The Daughters of Utah Pioneers museum, located on Logan's Main Street, has showcased pioneer artifacts and portraits since 1928. It's currently working on digitizing their portrait collection, making it accessible online making it easier for people to find their ancestors.
“As we were preparing to digitize our portrait collection, we learned about the portraits that we have," said Sharon Johnson, a volunteer at the museum. "We want everyone to be able to go online, see if we have pictures of their ancestors, and learn more about them that way. And we also found out with these portraits that they were created in a really unusual way.”
To create these types of portraits during the 19th century, a small picture was made bigger with a solar enlarger. The artist would illustrate over the top of the photograph. This piece of art is referred to as a crayon portrait.
An event will be held in November to commemorate the digitizing when a specialist of crayon portraits will be spending two days in Cache Valley.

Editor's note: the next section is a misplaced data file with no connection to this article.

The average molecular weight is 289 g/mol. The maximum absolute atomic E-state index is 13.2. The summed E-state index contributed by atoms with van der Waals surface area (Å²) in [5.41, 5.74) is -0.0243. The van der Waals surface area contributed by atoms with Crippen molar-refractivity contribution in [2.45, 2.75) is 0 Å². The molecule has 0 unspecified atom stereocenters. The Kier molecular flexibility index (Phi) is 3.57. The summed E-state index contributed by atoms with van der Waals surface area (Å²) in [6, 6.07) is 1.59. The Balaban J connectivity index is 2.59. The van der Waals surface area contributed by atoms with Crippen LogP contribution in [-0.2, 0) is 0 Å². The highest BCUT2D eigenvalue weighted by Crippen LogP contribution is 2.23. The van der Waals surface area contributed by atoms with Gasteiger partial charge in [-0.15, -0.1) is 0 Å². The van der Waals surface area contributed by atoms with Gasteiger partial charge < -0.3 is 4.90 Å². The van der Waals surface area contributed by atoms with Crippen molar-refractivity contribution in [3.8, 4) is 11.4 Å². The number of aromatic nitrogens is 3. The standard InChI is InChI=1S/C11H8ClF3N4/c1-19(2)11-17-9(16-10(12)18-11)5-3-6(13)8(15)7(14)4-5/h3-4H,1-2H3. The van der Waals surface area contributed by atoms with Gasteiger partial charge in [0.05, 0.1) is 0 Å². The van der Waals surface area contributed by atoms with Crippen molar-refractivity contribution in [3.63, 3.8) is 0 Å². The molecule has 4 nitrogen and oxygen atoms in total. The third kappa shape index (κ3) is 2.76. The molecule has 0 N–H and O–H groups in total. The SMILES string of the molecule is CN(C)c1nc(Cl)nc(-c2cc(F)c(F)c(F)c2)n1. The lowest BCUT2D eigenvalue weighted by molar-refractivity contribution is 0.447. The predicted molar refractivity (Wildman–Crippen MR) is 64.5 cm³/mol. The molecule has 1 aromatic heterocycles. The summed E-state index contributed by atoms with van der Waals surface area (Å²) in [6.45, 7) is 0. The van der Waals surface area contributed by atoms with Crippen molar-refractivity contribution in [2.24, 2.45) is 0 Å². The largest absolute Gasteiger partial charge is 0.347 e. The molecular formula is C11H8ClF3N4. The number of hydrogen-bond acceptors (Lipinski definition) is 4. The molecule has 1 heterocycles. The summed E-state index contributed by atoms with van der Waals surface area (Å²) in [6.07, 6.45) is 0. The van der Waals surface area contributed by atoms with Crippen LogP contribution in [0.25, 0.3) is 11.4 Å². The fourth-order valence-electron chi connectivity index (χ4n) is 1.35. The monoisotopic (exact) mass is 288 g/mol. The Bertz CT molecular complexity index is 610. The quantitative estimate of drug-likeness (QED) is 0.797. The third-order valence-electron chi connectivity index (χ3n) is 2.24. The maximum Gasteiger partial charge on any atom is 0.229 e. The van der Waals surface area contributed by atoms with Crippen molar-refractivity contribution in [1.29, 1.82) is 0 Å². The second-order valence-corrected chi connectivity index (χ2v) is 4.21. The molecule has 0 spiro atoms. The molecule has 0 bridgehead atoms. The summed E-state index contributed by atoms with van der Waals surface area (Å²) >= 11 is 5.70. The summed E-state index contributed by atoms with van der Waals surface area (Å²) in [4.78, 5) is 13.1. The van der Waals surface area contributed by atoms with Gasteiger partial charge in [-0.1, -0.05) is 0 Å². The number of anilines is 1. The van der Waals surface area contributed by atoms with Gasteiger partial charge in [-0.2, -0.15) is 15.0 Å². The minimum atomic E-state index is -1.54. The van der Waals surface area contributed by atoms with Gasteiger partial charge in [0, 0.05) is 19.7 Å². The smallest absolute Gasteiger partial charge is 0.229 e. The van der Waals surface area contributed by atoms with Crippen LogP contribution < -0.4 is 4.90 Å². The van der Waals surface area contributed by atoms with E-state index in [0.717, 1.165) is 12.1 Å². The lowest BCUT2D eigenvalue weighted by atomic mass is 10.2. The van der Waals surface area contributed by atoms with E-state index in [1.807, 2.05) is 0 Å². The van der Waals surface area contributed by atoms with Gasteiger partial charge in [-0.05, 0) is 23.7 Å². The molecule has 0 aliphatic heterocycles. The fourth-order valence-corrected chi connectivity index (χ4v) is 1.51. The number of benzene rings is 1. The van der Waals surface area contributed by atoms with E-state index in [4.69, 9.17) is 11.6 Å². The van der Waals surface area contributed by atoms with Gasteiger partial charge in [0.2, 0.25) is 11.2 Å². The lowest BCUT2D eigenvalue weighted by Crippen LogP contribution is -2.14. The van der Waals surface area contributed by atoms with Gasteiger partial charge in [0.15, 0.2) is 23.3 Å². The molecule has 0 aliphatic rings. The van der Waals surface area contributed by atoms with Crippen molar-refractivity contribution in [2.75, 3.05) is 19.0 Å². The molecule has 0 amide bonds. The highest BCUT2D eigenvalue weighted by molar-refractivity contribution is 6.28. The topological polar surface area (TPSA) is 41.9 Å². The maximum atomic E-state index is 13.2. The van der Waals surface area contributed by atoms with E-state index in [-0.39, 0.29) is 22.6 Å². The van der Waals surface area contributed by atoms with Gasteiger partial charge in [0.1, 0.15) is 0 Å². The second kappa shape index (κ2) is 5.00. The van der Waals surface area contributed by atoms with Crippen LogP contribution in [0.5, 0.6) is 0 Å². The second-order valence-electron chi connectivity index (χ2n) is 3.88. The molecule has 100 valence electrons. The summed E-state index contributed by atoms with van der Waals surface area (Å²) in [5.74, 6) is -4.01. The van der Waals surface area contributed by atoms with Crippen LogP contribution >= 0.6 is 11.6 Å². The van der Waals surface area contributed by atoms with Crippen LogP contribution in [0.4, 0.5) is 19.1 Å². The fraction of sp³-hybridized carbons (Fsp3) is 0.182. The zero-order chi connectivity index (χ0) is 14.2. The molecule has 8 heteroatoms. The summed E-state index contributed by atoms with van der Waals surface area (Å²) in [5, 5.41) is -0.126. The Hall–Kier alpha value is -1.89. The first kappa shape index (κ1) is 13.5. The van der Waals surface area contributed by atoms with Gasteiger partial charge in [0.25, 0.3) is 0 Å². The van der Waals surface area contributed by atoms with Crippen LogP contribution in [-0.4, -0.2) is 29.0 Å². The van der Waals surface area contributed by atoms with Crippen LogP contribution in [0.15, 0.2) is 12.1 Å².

“We’ll have a lecture at the historic courthouse one evening," Johnson said. "We’ll be partnering with Utah State University with the 19th century photography instructor to possibly do some tintypes and let people get their own picture. We’ll have opportunities for people to learn how to identify their own historic paintings and portraits and learn a little bit more about those and how to preserve those a little better.”
The portraits are being digitized “so that the public can find pictures that they didn’t know they have," Johnson said. "We have a volunteer here at our museum for years, and just last week she came in and found a picture of her ancestor that she didn’t even know was here. We’re wanting people to become aware of what they have.”